For those not in the know, pupillage is the final stage of training to become a barrister.  You take pupillage once you have completed the Bar Practice Course.  This is known as being ‘called to the Bar’.  It is a 12-month period split into two parts, you become a ‘first six’ pupil barrister then a ‘second six’ pupil barrister.

The ‘first six’ is a period where you shadow other barristers.  During the second six you begin to practise (run your own cases) under supervision.

I am just over a month into my first six of a mixed family and crime pupillage.  My pupillage is split into three different four-month segments. The first and third are family focused whilst the second is crime focused.  I have a supervisor, Sarah Taite who I shadow for most of the time, but she also arranges for me to see other barristers in action.

For the last month, I have had the privilege of being a fly on the wall during all of Sarah’s client conferences, advocates’ meetings and hearings in Public Law (Care Proceedings). Not only is she an admirable advocate but she also has first-rate client handling skills which are essential in family law. I

 have observed her talk an angry client down from threatened child abduction, prepare a distressed parent for the fact their child will not be reunited with them before Christmas, and lead a young parent to focus on building themselves up rather than allowing domestic violence to dictate their future.

Whilst you can witness many civil and criminal hearings in open court prior to starting pupillage, you can not see family hearings, nor are you privy to the discussions and negotiations that go on prior to hearings.

The ‘first six’ as a pupil barrister allows you to watch these first-hand.  Sarah Taite has been an excellent role model as to how to be professional yet friendly.  Whilst there are no ‘friends’ in court, negotiations prior to hearings need not be needlessly aggressive and I have witnessed positive advocates’ meetings where all are trying their best to work together so that the court receives the information that it needs to be able to make an informed decision on only the issues that are necessary to be heard.

One incredibly important thing that I have learned is that even when the case of a parent seems so dreadfully hopeless, Sarah provides the parent with their ‘last-stand’ in court.  She is their last voice, their last hope that they may be reunited with their children. They have their voices heard so justice can be seen to be done.

Even when Sarah is unable to reunite them, the parents can be sure that they did what they could in court – providing them with some relief, some sense of extenuation in the difficult circumstances. I can only aspire to be as good as Sarah one day.

Now whilst I appreciate the more cynical of you may feel this piece has become an ode to Sarah.  This is not the case!  It is simply an appreciation of a positive experience within pupillage but there are also negatives.

One such negative is the ‘shadowing’ aspect of the first six.

I have found it particularly difficult as mature student with a career where I was used to leading, to sit back, watch and not interact with clients. It is very useful but undoubtedly difficult.

Another negative aspect is imposter syndrome.

As a pupil, you are surrounded by experts in their fields and you quickly learn that despite years of study, you still haven’t even scratched the surface of what you need to learn. This is where ‘shadowing’ now becomes a positive – I don’t need to know it all just yet!  I have time to take it in, take notes, go away and read up. I can write down key phrases used by other barristers.  I can formulate cross-examination questions and submissions and have them checked by my supervisor without the need to embarrass myself in court in front of clients.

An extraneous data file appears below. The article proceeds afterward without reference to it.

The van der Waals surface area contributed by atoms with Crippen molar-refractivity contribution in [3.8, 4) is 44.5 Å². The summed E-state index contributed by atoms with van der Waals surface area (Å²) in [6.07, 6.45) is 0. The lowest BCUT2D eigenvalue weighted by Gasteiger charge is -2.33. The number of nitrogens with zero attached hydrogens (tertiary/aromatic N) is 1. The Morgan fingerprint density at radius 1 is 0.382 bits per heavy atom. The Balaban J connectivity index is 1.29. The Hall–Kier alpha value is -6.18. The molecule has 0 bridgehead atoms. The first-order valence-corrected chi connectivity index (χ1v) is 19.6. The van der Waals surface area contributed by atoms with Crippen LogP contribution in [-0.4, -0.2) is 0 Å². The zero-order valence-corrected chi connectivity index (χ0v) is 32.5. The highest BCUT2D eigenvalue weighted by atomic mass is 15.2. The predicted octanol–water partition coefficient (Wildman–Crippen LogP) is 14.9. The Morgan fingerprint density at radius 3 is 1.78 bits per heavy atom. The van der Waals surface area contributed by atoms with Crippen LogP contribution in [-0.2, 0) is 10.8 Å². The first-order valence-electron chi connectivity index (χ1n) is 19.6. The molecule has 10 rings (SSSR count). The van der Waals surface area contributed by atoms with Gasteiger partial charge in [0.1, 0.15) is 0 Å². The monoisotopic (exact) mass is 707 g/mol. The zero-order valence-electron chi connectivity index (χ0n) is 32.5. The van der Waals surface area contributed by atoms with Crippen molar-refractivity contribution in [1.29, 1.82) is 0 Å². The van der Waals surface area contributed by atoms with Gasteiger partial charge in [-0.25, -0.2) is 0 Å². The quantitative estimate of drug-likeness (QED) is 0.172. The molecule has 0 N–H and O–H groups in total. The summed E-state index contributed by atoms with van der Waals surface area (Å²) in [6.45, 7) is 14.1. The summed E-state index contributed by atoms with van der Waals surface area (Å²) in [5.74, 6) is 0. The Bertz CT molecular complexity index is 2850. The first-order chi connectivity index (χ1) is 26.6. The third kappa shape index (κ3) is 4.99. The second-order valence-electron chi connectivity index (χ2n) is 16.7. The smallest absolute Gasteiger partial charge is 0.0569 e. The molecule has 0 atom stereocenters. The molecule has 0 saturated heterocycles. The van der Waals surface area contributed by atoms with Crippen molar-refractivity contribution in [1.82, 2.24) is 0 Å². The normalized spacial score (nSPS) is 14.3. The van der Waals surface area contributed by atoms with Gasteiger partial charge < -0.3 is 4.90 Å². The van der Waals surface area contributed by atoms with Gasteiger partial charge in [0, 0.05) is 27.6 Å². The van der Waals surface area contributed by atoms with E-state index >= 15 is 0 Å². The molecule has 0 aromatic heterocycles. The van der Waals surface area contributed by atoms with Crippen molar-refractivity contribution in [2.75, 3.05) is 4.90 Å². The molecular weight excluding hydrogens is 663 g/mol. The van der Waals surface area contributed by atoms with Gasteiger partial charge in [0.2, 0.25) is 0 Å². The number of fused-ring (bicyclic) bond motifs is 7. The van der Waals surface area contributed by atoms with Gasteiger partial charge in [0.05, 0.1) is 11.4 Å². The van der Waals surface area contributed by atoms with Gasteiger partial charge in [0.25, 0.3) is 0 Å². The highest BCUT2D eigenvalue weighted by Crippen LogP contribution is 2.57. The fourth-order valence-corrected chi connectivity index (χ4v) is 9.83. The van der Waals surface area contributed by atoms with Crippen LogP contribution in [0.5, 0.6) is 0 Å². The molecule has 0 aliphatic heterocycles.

Every barrister I have met on the South Coast has been understanding of my position – polite in greeting me, no condescending questions have been posed and many have offered help if I ever should need it, some have shared stories of their own pupillage journeys. It seems empathetic appreciation of the pupillage process and early years of tenancy builds a real sense of camaraderie amongst those in the Bar.

I am in court three to four times a week on average observing my supervisor and others. These courts can be anywhere along the South Coast. One day I may be in Brighton, another Hastings. It is via my travels that I have come to appreciate the work of the clerks at chambers.

Not only do our clerks keep the diaries of barristers full, but they also balance their distribution geographically and coordinate the accompanying paperwork for each case. I have been grateful for the digital access that they have organised for me, as well as the events they have included me in- both networking-wise and case-wise.

For each case that I observe, I write an attendance note (the hearing account for the instructing solicitor). For some cases, I undertake case analysis or research specific issues prior to the hearing.

I have also written cross-examination questions and submissions, which I then compare to those actually put by my supervisor in court. I have also drafted orders post-hearing. It is through the feedback from my supervisor on these tasks that I learn the most. Each task allows me to understand what I will need to do when I begin to practise- and boy, I cannot wait to practise!

However, I must learn to walk before I can run.  I have another five months before I can put my developing skills to the test. Until that time, I am thoroughly enjoying learning all that I can from the barristers at Westgate, and everyone else that I see in action.

Nicola Sully is a ‘first six’ barrister pupil at Westgate Chambers and we would like to thank her for taking the time to give us such honest insight into her pupillage.

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